Even in mundane regions of everyday life, endings are more problematic than beginnings. The sociologists Harvey Sacks and Emanuel Schegloff, in an exhaustive study of telephone conversations called “Opening Up Closings,” pay great attention to the thorny “components of terminal exchanges.” As with Brautigan’s novel, there is typically not just one ending but a stream of “preclosings” and “possible preclosings.” As Schegloff once told me, there typically comes a point during a conversation when one person will say something like, “So,” probably with what Schegloff called downward-intonation contours. This is a signal for a possible closing. But the other party has to play along. This may trigger a desire in the other to get something in before the impending close. As Schegloff and Sacks put it: “The opening that a possible preclosing makes for an unmentioned mentionable may thus result in much more ensuing talk than the initial mentionable that is inserted.” In plain English, the attempt to wind down the conversation may only ratchet it up. As Schegloff summed it all up to me, “You have to work up to goodbye.”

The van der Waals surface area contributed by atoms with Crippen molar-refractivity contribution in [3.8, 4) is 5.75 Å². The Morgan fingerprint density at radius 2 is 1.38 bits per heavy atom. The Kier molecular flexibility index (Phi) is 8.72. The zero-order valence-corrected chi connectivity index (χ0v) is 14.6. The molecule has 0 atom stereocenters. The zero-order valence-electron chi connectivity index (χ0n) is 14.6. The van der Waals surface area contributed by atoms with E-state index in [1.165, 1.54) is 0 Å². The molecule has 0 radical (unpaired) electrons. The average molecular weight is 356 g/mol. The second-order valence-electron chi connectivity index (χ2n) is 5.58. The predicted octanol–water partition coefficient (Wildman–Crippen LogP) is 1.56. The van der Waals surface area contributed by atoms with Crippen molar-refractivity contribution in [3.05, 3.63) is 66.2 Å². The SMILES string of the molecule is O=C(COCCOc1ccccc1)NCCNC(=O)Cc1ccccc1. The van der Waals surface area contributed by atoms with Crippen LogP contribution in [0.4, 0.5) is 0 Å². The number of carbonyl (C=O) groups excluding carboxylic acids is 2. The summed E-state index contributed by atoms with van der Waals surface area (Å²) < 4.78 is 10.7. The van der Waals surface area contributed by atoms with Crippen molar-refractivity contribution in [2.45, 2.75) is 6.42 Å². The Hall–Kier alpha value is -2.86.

Endings are like the close of a great river, when every snaking bend has been traversed, when every tributary has emptied its contents into the main flow, all brusquely channeled together, depositing the reader into the silty bay of remembering (many psychological experiments have found that our overall ratings of experiences are strongly influenced by their endings). As the Italian scholar Giuliana Adamo notes, “If the narrative strategies of the beginning assure the reader’s passage from the real world to the fictional one, the closing strategies prepare the reader’s transition from the novelistic universe to daily life.”
Tom Vanderbilt, “Inconclusion”, The New York Times Magazine (10 August 2014), 47.